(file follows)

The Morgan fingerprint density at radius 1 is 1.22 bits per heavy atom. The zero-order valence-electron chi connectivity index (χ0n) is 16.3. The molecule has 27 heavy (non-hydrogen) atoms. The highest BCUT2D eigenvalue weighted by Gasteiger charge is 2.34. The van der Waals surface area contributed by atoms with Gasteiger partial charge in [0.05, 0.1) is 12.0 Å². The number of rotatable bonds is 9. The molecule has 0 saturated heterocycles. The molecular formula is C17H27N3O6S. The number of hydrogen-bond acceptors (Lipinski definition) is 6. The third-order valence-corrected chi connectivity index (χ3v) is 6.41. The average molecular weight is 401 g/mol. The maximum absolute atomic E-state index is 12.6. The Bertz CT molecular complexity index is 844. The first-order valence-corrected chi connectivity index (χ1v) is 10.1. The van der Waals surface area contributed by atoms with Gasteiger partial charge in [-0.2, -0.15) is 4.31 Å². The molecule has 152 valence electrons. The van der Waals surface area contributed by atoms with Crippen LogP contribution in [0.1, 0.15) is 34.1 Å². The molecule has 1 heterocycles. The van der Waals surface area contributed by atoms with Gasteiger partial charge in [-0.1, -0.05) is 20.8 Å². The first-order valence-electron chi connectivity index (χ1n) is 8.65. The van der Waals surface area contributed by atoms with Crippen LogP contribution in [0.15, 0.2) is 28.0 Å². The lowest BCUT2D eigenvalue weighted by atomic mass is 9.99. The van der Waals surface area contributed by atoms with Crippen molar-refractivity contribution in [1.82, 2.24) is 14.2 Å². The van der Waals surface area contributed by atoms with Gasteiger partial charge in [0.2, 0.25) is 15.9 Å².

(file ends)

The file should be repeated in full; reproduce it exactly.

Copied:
The Morgan fingerprint density at radius 1 is 1.22 bits per heavy atom. The zero-order valence-electron chi connectivity index (χ0n) is 16.3. The molecule has 27 heavy (non-hydrogen) atoms. The highest BCUT2D eigenvalue weighted by Gasteiger charge is 2.34. The van der Waals surface area contributed by atoms with Gasteiger partial charge in [0.05, 0.1) is 12.0 Å². The number of rotatable bonds is 9. The molecule has 0 saturated heterocycles. The molecular formula is C17H27N3O6S. The number of hydrogen-bond acceptors (Lipinski definition) is 6. The third-order valence-corrected chi connectivity index (χ3v) is 6.41. The average molecular weight is 401 g/mol. The maximum absolute atomic E-state index is 12.6. The Bertz CT molecular complexity index is 844. The first-order valence-corrected chi connectivity index (χ1v) is 10.1. The van der Waals surface area contributed by atoms with Gasteiger partial charge in [-0.2, -0.15) is 4.31 Å². The molecule has 152 valence electrons. The van der Waals surface area contributed by atoms with Crippen LogP contribution in [0.1, 0.15) is 34.1 Å². The molecule has 1 heterocycles. The van der Waals surface area contributed by atoms with Gasteiger partial charge in [-0.1, -0.05) is 20.8 Å². The first-order valence-electron chi connectivity index (χ1n) is 8.65. The van der Waals surface area contributed by atoms with Crippen LogP contribution in [0.15, 0.2) is 28.0 Å². The lowest BCUT2D eigenvalue weighted by atomic mass is 9.99. The van der Waals surface area contributed by atoms with Crippen molar-refractivity contribution in [1.82, 2.24) is 14.2 Å². The van der Waals surface area contributed by atoms with Gasteiger partial charge in [0.2, 0.25) is 15.9 Å².